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Brunei defends gay sex death penalty and says it "focuses more on prevention than punishment"

Brunei adopts death penalty for gay sex

Brunei is defending its new anti-LGBTQ law, which makes homosexuality — as well as sodomy, adultery and rape — punishable by death by stoning. In a letter sent to the United Nations Monday it said there has been a "misconception" in international understanding of the law. 

In the letter, Dato Erywan Pehin Yusof, Minister of Foreign Affairs II for Brunei, urged the international community to consider human rights in "the national context" of the country's cultural and religious values and respect the country's sovereignty. 

The letter says the law, which also applies to children and foreigners, was instated the prevent LGBTQ behavior rather than punish for it. "We reaffirm that the Syariah criminal law system focuses more on prevention than punishment," he wrote. "Its aim is to educate, deter, rehabilitate and nurture rather than punish." 

Punishing homosexuality is not new in Brunei — it was previously punishable by up to 10 years of jail time. But now, people found guilty of gay sex can be stoned to death or whipped, in some circumstances. Death by stoning is also a new punishment for adulterers, while thieves may have their right hands or left feet amputated.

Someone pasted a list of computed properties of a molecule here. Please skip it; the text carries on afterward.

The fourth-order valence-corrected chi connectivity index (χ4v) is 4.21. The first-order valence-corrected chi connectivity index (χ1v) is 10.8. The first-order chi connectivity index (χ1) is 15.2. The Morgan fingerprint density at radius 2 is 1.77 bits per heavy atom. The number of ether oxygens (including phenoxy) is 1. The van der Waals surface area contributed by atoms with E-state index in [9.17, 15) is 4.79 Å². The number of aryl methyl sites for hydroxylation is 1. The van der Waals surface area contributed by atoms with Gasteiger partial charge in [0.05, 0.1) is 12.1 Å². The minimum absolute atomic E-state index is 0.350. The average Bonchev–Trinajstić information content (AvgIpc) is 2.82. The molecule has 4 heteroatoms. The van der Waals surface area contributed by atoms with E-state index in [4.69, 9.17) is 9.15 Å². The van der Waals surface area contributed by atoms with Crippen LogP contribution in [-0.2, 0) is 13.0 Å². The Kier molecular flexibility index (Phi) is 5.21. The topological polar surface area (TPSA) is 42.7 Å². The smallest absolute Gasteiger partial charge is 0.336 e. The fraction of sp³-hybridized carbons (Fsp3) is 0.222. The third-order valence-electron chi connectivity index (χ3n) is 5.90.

According to the letter, the laws specifically apply to Muslim values, so they will not be upheld for people of other faiths unless a non-Muslim person involves a Muslim person in the offense. 

The letter also says punishment requires an "extremely high evidentiary threshold," meaning two to four men of "high moral standing" must witness the act. 

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Brunei's Sultan Hassanal Bolkiah (C) attends an event in Bandar Seri Begawan on April 3, 2019. Getty

On April 3, the U.N. said Brunei violated human rights by implementing the death by stoning law. Celebrities including George Clooney, Elton John and Ellen DeGeneres have voiced opposition and rallied a boycott of nine hotels in the U.S. and Europe with ties to Hassanal Bolkiah, who is the country's sultan. The United States joined the United Kingdom, Germany and France in urging Brunei to halt its plans.

"The United States strongly opposes violence, criminalization and discrimination targeting vulnerable groups, including women at risk of violence, religious and ethnic minorities, and lesbian, gay, bisexual, transgender and intersex persons," State Department deputy spokesman Robert Palladino said in a statement earlier this month.

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